As regular CFZ-watchers will know, for some time Corinna has been doing a column for Animals & Men and a regular segment on On The Track... particularly about out-of-place birds and rare vagrants. There seem to be more and more bird stories from all over the world hitting the news these days so, to make room for them all - and to give them all equal and worthy coverage - she has set up this new blog to cover all things feathery and Fortean.

Sunday, 31 March 2013

Research Documents Lesser Prairie Chickens


Mar. 25, 2013 — Texas Tech University scientists have been at the forefront of research on the lesser prairie chicken (LPC), a prairie grouse native to the West Texas landscape, for more than three decades.

Now their research and that of other universities could be square in the middle of an ongoing debate whether to protect the bird as threatened under the Endangered Species Act. 

The U.S. Fish and Wildlife Service agreed to hold another public comment period this spring before voting on the issue Sept. 30.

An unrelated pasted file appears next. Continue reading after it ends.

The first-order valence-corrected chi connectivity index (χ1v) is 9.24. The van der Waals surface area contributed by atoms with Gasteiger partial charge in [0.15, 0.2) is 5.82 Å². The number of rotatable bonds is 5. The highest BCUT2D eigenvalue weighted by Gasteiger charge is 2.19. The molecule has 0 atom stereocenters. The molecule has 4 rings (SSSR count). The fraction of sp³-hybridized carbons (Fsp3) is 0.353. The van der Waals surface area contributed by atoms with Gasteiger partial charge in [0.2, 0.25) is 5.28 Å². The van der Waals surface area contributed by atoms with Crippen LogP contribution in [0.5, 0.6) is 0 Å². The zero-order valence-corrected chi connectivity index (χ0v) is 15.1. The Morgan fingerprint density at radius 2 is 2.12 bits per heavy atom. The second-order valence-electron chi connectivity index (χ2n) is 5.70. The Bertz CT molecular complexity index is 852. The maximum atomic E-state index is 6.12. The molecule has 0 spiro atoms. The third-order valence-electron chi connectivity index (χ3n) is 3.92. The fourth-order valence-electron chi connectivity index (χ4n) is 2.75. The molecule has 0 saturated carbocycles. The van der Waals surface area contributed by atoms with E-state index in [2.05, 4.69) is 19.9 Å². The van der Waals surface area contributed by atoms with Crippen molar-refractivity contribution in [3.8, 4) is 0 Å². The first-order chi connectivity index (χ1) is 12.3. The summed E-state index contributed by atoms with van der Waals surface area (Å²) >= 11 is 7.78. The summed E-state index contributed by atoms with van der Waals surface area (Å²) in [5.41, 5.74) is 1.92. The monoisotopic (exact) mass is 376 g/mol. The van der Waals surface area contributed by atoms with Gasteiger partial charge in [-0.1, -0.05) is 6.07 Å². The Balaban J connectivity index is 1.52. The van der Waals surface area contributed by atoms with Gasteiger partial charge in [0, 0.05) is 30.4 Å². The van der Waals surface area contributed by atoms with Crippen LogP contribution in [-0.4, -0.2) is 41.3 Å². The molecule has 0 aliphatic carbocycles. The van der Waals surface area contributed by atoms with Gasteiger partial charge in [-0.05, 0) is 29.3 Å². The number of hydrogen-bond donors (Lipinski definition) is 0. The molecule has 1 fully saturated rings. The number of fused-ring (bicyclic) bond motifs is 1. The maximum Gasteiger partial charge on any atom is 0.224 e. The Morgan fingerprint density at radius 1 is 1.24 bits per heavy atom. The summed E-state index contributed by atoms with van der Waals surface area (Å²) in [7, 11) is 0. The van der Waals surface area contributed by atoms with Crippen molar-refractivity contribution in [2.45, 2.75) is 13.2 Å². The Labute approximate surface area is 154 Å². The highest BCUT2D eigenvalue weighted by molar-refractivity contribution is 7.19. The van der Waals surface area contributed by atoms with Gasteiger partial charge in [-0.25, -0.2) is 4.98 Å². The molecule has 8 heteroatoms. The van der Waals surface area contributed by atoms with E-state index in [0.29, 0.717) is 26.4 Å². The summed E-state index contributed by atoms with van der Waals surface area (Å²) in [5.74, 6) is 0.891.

Along with their Texas based studies on breeding, predation, survival and microclimate, Texas Tech researchers also collected more than a decade's worth of data from New Mexico. Additional research out of Oklahoma and Kansas has indicated lesser prairie chickens have an aversion to tall vertical structures, such as wind turbines and power lines, findings that could affect the oil and gas industry as much as farmers and land owners.

Pieces of the puzzle
The researchers' part of this complicated puzzle is to provide information on the status of the species, not comment on policy, said Clint Boal, professor in the Department of Natural Resources Management and assistant leader of the USGS Texas Cooperative Fish and Wildlife Research Unit. He has been involved in LPC research since 2007; prior to that, Dave Haukos, a former Texas Tech professor now at Kansas State, had been conducting studies at Texas Tech since the 1980s.

"We don't know exactly where they (the LPC) were 150 years ago," Boal said. "Our estimates are that the entire area they occupied has decreased during the past 100 years -- both the area occupied and the number of lesser prairie chickens has decreased about 90 percent in the past 100 years."

The bird is now found only in restricted areas of five states in the southern Great Plains: Colorado, Kansas, Oklahoma, New Mexico and Texas.


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